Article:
Dipping Sales Not Enough to Dampen Economy

July 15, 2004
The U.S. Dept. of Commerce said yesterday retail and food service sales for June, seasonally adjusted, fell 1.1% from the month before. The figure is an advance estimate and subject to a 0.8% margin of error. Retail sales play a huge factor in the market because according to an article The Wall Street Journal Online posted July 15, the numbers account for approximately two-thirds of the economy. They

The U.S. Dept. of Commerce said yesterday retail and food service sales for June, seasonally adjusted, fell 1.1% from the month before. The figure is an advance estimate and subject to a 0.8% margin of error.

Retail sales play a huge factor in the market because according to an article The Wall Street Journal Online posted July 15, the numbers account for approximately two-thirds of the economy. They also keep inventories low, which stimulates truck traffic.

Motor vehicle and parts sales took the largest hit, down 4.3% from the previous month. If motor vehicle and parts sales are excluded, the retail sales hit drops to only 0.2%. Furniture sales saw the largest increase, up 1.1%. Consumers spent 0.5% more on electronics and 0.6% more on sporting goods. Department stores sales dropped 0.8%, clothing dropped 0.5%, and sales at gas stations dropped 0.9%.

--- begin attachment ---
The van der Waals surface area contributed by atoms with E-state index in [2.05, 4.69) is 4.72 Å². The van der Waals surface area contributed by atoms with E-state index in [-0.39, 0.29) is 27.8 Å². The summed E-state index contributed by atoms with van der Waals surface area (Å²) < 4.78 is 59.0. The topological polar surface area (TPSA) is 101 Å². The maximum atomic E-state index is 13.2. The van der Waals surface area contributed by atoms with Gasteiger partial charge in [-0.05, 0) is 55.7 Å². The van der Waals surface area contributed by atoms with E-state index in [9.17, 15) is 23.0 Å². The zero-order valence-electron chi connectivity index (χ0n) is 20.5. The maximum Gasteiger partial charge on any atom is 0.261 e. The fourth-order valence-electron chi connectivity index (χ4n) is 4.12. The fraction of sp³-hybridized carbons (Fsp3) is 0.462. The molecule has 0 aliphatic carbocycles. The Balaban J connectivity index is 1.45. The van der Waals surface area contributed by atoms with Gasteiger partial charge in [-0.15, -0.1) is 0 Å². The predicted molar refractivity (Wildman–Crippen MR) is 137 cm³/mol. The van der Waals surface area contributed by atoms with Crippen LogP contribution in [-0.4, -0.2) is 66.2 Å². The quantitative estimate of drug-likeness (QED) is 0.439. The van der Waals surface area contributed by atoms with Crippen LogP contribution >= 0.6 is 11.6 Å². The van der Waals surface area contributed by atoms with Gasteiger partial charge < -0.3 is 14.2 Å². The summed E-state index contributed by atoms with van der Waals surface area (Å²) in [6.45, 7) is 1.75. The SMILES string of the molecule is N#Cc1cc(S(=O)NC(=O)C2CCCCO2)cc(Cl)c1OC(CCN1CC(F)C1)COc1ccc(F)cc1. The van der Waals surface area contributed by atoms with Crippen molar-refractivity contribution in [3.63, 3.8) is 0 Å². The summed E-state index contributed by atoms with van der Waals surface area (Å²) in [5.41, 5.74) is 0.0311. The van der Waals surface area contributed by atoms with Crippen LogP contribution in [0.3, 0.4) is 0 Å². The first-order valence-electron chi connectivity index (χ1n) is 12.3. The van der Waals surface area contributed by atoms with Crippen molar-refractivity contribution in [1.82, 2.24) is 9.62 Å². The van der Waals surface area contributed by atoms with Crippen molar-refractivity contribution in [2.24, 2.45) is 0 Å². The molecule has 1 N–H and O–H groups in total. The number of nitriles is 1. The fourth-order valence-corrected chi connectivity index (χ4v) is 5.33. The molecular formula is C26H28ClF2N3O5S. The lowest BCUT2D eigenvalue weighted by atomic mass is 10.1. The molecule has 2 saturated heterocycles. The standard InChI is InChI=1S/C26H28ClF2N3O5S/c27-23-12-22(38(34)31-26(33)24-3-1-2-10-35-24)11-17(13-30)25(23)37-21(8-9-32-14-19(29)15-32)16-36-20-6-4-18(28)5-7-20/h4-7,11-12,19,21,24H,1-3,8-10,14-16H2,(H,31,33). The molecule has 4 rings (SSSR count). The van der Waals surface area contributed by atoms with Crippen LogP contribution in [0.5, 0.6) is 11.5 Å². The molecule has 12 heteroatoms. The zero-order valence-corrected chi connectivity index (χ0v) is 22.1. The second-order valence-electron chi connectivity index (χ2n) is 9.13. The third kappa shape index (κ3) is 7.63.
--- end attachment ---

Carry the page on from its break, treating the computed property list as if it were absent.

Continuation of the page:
Separately, the U.S. Census Bureau said today that the combined value of distributive trade sales and manufacturer’s shipments for May seasonally adjusted is estimated at $937.6 billion— a 0.7% increase. Manufacturers’ and trade inventories seasonally adjusted increased 0.4% to $1.2 trillion. That brings the inventory-to-sales ratio for May to 1.30

Despite the retail sales dip recorded in June, president of Commercial Motor Vehicle Consulting Chris Brady told Fleet Owner that the outlook for freight throughout the remainder of 2004 is strong, pointing to favorable indicators in the inventory-to-sales ratio.

“The inventory-to-sales report implies that inventories are very, very lean throughout the supply chain,” Brady said. “Once something comes off the shelf, retailers will have to reorder. I think that the second half of the year will be strong for freight.”

The June retail sales figures may be an isolated decline, he added. “I wouldn’t bet on a pullback on consumer spending based on one month— particularly since employment is on the rise and there will be more income.” In May, retail sales increased 1.4% over the previous month.

In another report, the Federal Reserve said today that industrial production decreased 0.3% in June, after rising 0.9% in May. Manufacturing output decreased 0.1% for the month, but posted an overall jump of 7.1% (annual rate) for the second quarter.

“The 7.1% increase is incredible— that’s a very strong number,” Brady said. “The 7.1% rate is unsustainable. People make it sound like the economy is slowing down but that’s not the case. The second half of the year growth is still going to be very good.”

About the Author

Terrence Nguyen

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